In the 1920s, the Union sought to professionalize, and to that end founded the Atlanta School of Social Work, during the Great Depression, it sought help from the Fulton County Relief Center, but met with race-based opposition from white city officials. The Union had received complaints that no Christmas gifts were given to destitute blacks, though whites did receive such assistance. Hope confronted a city official, and after she was grudgingly granted some gifts, the official added, "The problem of it is that you people do not contribute to these things," after which she explained that blacks were tax-paying citizens just as whites were.[9]

In the 1930s, the Union went into decline, in part because men's organizations, such as the Atlanta Urban League, began to be active in the field of social work and welfare, and often employed professional workers.[10] Still, in the early 1930s the organization's health clinic added dental and maternal care; annually, it examined more than 4,000 people.[7]

Later scholarship[edit]

The Union and its founder are the subject of Jacqueline Anne Rouse's Lugenia Burns Hope, Black Southern Reformer.[11] Recent scholarship has studied the relationship between John Hope's stereotypical masculine language and activism and the limited space it allotted his wife, and to which extent such organizations had a "maternalist" ideology.[12]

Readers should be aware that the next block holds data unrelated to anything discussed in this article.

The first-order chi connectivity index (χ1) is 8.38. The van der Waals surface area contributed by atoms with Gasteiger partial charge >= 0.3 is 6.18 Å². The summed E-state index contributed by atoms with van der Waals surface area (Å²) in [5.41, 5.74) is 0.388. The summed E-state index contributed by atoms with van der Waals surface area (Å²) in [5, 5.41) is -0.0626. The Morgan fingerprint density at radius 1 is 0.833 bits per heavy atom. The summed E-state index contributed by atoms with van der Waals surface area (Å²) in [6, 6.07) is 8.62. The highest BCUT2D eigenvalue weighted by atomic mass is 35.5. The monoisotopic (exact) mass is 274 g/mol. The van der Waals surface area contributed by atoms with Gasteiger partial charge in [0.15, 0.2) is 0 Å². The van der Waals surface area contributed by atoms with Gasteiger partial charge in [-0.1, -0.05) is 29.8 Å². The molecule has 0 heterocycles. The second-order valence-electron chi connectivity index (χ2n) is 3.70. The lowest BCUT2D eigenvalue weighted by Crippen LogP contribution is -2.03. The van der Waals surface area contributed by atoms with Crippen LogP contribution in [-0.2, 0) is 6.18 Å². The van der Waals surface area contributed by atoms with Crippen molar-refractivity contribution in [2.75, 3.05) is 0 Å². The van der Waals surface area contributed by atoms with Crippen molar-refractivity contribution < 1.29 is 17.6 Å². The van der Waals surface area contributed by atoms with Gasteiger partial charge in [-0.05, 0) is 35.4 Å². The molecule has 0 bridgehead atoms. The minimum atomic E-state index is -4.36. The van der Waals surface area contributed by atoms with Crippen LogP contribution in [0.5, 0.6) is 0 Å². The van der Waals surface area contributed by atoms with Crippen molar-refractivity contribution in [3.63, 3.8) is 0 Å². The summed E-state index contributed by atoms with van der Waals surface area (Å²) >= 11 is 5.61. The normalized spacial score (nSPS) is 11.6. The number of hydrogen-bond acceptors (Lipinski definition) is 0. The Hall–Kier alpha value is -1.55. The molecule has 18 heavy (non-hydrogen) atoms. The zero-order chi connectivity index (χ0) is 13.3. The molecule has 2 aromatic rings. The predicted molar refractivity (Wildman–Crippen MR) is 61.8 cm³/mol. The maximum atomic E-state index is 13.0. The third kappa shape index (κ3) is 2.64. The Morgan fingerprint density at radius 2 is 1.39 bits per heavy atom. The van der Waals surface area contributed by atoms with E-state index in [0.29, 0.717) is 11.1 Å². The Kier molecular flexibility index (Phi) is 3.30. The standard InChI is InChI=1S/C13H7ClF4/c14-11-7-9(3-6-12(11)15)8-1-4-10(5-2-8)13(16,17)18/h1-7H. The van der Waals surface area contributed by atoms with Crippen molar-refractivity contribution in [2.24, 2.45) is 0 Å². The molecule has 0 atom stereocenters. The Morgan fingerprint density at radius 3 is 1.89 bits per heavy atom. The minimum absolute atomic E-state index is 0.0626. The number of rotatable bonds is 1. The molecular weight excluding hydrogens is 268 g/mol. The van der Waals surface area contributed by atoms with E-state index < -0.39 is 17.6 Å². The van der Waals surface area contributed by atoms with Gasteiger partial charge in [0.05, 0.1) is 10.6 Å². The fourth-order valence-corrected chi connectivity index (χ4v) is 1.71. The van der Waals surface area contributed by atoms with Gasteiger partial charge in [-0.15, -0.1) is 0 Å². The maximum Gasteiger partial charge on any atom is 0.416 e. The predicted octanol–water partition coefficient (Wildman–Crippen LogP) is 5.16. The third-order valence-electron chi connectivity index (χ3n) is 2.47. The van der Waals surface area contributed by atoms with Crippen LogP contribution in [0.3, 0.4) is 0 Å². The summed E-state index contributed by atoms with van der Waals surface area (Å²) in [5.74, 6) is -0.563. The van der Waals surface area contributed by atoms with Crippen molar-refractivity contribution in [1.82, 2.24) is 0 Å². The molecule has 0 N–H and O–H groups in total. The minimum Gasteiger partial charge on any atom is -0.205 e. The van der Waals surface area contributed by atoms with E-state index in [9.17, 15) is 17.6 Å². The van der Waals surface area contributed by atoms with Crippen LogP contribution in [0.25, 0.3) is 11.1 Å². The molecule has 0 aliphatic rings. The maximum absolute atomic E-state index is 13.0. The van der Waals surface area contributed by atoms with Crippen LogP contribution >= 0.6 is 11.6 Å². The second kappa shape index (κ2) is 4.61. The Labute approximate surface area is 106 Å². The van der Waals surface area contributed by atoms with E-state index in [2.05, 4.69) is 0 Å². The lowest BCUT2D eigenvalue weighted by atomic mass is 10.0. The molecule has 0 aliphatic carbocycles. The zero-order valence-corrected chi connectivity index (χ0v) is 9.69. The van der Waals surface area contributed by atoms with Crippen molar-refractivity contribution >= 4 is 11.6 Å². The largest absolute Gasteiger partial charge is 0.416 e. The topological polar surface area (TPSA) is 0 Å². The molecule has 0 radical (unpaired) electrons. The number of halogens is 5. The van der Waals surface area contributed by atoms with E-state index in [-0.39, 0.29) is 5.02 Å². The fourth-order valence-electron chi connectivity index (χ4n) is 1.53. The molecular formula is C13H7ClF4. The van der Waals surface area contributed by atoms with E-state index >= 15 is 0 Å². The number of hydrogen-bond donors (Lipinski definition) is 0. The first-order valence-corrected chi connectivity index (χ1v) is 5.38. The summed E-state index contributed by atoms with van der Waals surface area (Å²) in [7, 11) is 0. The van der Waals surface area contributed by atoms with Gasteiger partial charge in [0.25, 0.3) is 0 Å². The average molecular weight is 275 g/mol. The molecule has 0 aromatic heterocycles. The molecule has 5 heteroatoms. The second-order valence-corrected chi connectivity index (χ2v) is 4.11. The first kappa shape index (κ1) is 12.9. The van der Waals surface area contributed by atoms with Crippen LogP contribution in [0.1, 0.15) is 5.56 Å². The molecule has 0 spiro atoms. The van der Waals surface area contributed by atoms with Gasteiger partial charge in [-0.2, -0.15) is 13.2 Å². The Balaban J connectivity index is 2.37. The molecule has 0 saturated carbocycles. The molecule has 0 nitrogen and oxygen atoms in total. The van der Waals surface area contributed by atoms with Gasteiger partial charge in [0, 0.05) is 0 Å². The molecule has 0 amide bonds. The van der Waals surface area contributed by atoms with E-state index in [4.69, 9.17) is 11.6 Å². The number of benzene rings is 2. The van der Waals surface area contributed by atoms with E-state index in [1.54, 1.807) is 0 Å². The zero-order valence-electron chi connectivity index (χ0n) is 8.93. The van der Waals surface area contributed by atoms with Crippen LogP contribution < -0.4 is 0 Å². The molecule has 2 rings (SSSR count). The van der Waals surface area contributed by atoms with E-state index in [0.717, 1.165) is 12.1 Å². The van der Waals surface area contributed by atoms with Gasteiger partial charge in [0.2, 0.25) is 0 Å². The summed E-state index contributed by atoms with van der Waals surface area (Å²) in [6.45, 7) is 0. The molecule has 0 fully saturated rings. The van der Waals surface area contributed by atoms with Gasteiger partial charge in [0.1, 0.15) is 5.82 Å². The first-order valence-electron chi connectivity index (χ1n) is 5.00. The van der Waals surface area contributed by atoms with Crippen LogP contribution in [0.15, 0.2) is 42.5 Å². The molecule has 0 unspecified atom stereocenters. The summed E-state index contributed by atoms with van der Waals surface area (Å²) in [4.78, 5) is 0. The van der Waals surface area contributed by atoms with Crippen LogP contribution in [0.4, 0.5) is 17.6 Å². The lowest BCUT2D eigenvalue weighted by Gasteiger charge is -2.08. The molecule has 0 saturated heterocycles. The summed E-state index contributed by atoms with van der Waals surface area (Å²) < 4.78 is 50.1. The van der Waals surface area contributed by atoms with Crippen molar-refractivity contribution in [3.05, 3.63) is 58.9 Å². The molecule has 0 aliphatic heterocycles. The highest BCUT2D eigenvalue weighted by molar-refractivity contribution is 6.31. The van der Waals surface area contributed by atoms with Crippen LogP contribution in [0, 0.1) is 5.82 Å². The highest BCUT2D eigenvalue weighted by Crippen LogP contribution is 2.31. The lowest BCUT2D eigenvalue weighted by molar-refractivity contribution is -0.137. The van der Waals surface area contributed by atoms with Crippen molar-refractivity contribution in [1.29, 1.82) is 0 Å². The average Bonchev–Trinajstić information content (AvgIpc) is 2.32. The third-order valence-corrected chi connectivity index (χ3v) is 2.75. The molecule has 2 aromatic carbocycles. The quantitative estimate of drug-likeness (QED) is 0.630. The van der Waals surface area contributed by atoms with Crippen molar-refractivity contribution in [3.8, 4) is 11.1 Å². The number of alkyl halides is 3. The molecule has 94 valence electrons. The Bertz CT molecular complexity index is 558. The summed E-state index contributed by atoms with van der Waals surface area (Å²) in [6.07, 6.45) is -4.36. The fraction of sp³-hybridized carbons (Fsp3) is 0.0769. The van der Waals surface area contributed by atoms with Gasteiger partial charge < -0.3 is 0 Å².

See also[edit]


  1. ^ Friedman, Jean E. (1990). The Enclosed Garden: Women and Community in the Evangelical South, 1830-1900. UNC Press Books. p. 125. ISBN 978-0-8078-4281-2. 
  2. ^ a b c d Mjagkij, Nina (2001). Organizing Black America: an encyclopedia of African American associations. Taylor & Francis. p. 74. ISBN 978-0-8153-2309-9. 
  3. ^ Godshalk, David Fort (2005). Veiled visions: the 1906 Atlanta race riot and the reshaping of American race relations. UNC Press. p. 210. ISBN 978-0-8078-5626-0. 
  4. ^ Rouse, Jacqueline Anne (1999). "The Atlanta Neighborhood Union, 1908-1924". In Paul D. Escott; David R. Goldfield; Sally Gregory McMillen. Major Problems in the History of the American South: The new South. Houghton Mifflin. pp. 271ff. ISBN 978-0-395-87140-9. 
  5. ^ a b Lerner, Gerda; Linda K. Kerber (2005). The majority finds its past: placing women in history. UNC Press. pp. 68–69. ISBN 978-0-8078-5606-2. Retrieved 15 December 2010. 
  6. ^ Godshalk, David Fort (2005). Veiled visions: the 1906 Atlanta race riot and the reshaping of American race relations. UNC Press. p. 233. ISBN 978-0-8078-5626-0. 
  7. ^ a b c Tierney, Helen (1999). Women's studies encyclopedia, Volume 2. Greenwood. p. 604. ISBN 978-0-313-31072-0. 
  8. ^ a b Neverdon-Morton, Cynthia (1997). "The Black Woman's Struggle for Equality in the South, 1895-1925". In Sharon Harley; Rosalyn Terborg-Penn. The Afro-American woman: struggles and images. Black Classic Press. pp. 43–57. ISBN 978-1-57478-026-0. Retrieved 15 December 2010. 
  9. ^ Ferguson, Karen Jane (2002). Black politics in New Deal Atlanta. UNC Press. pp. 49–51. ISBN 978-0-8078-5370-2. 
  10. ^ Ferguson 279.
  11. ^ Scott, Anne Firor (1990). "Most Invisible of All: Black Women's Voluntary Associations". The Journal of Southern History. 56 (1): 3–22. doi:10.2307/2210662. 
  12. ^ Godshalk, David Fort (2005). Veiled visions: the 1906 Atlanta race riot and the reshaping of American race relations. UNC Press. p. 315. ISBN 978-0-8078-5626-0.